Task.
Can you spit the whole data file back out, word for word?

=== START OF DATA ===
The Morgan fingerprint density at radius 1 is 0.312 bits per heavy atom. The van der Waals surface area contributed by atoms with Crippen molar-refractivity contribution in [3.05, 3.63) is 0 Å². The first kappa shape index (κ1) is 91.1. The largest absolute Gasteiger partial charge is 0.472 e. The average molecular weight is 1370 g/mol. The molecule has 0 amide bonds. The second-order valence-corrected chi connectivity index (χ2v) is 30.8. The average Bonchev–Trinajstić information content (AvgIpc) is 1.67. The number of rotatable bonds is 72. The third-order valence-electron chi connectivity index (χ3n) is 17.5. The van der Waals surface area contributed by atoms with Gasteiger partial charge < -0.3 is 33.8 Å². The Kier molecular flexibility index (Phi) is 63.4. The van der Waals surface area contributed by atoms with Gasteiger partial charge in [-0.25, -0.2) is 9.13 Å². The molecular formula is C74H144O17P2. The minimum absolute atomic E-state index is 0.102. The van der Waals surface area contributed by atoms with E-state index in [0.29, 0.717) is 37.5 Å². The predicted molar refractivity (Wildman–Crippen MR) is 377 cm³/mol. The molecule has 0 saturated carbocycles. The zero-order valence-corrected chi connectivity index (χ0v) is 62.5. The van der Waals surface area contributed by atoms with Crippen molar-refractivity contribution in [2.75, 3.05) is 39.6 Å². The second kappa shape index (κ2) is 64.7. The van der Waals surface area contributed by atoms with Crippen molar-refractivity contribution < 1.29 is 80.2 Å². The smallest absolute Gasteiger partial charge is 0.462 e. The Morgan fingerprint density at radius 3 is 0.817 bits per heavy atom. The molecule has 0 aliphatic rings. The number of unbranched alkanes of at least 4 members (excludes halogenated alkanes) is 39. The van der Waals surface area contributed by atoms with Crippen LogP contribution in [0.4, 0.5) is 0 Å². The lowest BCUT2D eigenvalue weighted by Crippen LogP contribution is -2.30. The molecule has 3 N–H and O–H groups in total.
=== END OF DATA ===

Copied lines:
The Morgan fingerprint density at radius 1 is 0.312 bits per heavy atom. The van der Waals surface area contributed by atoms with Crippen molar-refractivity contribution in [3.05, 3.63) is 0 Å². The first kappa shape index (κ1) is 91.1. The largest absolute Gasteiger partial charge is 0.472 e. The average molecular weight is 1370 g/mol. The molecule has 0 amide bonds. The second-order valence-corrected chi connectivity index (χ2v) is 30.8. The average Bonchev–Trinajstić information content (AvgIpc) is 1.67. The number of rotatable bonds is 72. The third-order valence-electron chi connectivity index (χ3n) is 17.5. The van der Waals surface area contributed by atoms with Gasteiger partial charge < -0.3 is 33.8 Å². The Kier molecular flexibility index (Phi) is 63.4. The van der Waals surface area contributed by atoms with Gasteiger partial charge in [-0.25, -0.2) is 9.13 Å². The molecular formula is C74H144O17P2. The minimum absolute atomic E-state index is 0.102. The van der Waals surface area contributed by atoms with E-state index in [0.29, 0.717) is 37.5 Å². The predicted molar refractivity (Wildman–Crippen MR) is 377 cm³/mol. The molecule has 0 saturated carbocycles. The zero-order valence-corrected chi connectivity index (χ0v) is 62.5. The van der Waals surface area contributed by atoms with Crippen molar-refractivity contribution in [2.75, 3.05) is 39.6 Å². The second kappa shape index (κ2) is 64.7. The van der Waals surface area contributed by atoms with Crippen molar-refractivity contribution < 1.29 is 80.2 Å². The smallest absolute Gasteiger partial charge is 0.462 e. The Morgan fingerprint density at radius 3 is 0.817 bits per heavy atom. The molecule has 0 aliphatic rings. The number of unbranched alkanes of at least 4 members (excludes halogenated alkanes) is 39. The van der Waals surface area contributed by atoms with Crippen LogP contribution in [0.4, 0.5) is 0 Å². The lowest BCUT2D eigenvalue weighted by Crippen LogP contribution is -2.30. The molecule has 3 N–H and O–H groups in total.